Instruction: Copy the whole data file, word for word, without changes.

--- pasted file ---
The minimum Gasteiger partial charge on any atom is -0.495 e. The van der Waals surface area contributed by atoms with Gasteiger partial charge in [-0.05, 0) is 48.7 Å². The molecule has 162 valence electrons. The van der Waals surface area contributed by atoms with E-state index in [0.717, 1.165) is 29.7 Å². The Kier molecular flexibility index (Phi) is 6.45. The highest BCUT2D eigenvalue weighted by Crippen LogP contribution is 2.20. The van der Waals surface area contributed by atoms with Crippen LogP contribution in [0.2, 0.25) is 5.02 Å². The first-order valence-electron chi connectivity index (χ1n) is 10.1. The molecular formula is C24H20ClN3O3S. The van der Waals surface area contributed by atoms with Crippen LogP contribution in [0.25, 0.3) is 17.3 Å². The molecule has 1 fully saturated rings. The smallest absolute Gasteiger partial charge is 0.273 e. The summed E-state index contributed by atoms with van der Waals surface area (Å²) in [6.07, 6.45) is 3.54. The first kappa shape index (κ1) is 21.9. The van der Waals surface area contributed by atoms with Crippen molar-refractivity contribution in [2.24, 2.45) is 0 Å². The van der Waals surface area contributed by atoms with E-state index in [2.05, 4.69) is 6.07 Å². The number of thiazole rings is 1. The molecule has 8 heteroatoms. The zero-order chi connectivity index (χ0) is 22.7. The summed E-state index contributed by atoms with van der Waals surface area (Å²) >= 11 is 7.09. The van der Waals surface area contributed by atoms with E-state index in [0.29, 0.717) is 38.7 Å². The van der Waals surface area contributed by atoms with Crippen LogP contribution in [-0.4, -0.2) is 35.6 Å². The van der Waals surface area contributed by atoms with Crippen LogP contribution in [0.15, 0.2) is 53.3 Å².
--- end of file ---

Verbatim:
The minimum Gasteiger partial charge on any atom is -0.495 e. The van der Waals surface area contributed by atoms with Gasteiger partial charge in [-0.05, 0) is 48.7 Å². The molecule has 162 valence electrons. The van der Waals surface area contributed by atoms with E-state index in [0.717, 1.165) is 29.7 Å². The Kier molecular flexibility index (Phi) is 6.45. The highest BCUT2D eigenvalue weighted by Crippen LogP contribution is 2.20. The van der Waals surface area contributed by atoms with Crippen LogP contribution in [0.2, 0.25) is 5.02 Å². The first-order valence-electron chi connectivity index (χ1n) is 10.1. The molecular formula is C24H20ClN3O3S. The van der Waals surface area contributed by atoms with Crippen LogP contribution in [0.25, 0.3) is 17.3 Å². The molecule has 1 fully saturated rings. The smallest absolute Gasteiger partial charge is 0.273 e. The summed E-state index contributed by atoms with van der Waals surface area (Å²) in [6.07, 6.45) is 3.54. The first kappa shape index (κ1) is 21.9. The van der Waals surface area contributed by atoms with Crippen molar-refractivity contribution in [2.24, 2.45) is 0 Å². The van der Waals surface area contributed by atoms with E-state index in [2.05, 4.69) is 6.07 Å². The number of thiazole rings is 1. The molecule has 8 heteroatoms. The zero-order chi connectivity index (χ0) is 22.7. The summed E-state index contributed by atoms with van der Waals surface area (Å²) >= 11 is 7.09. The van der Waals surface area contributed by atoms with E-state index in [0.29, 0.717) is 38.7 Å². The van der Waals surface area contributed by atoms with Crippen LogP contribution in [-0.4, -0.2) is 35.6 Å². The van der Waals surface area contributed by atoms with Crippen LogP contribution in [0.15, 0.2) is 53.3 Å².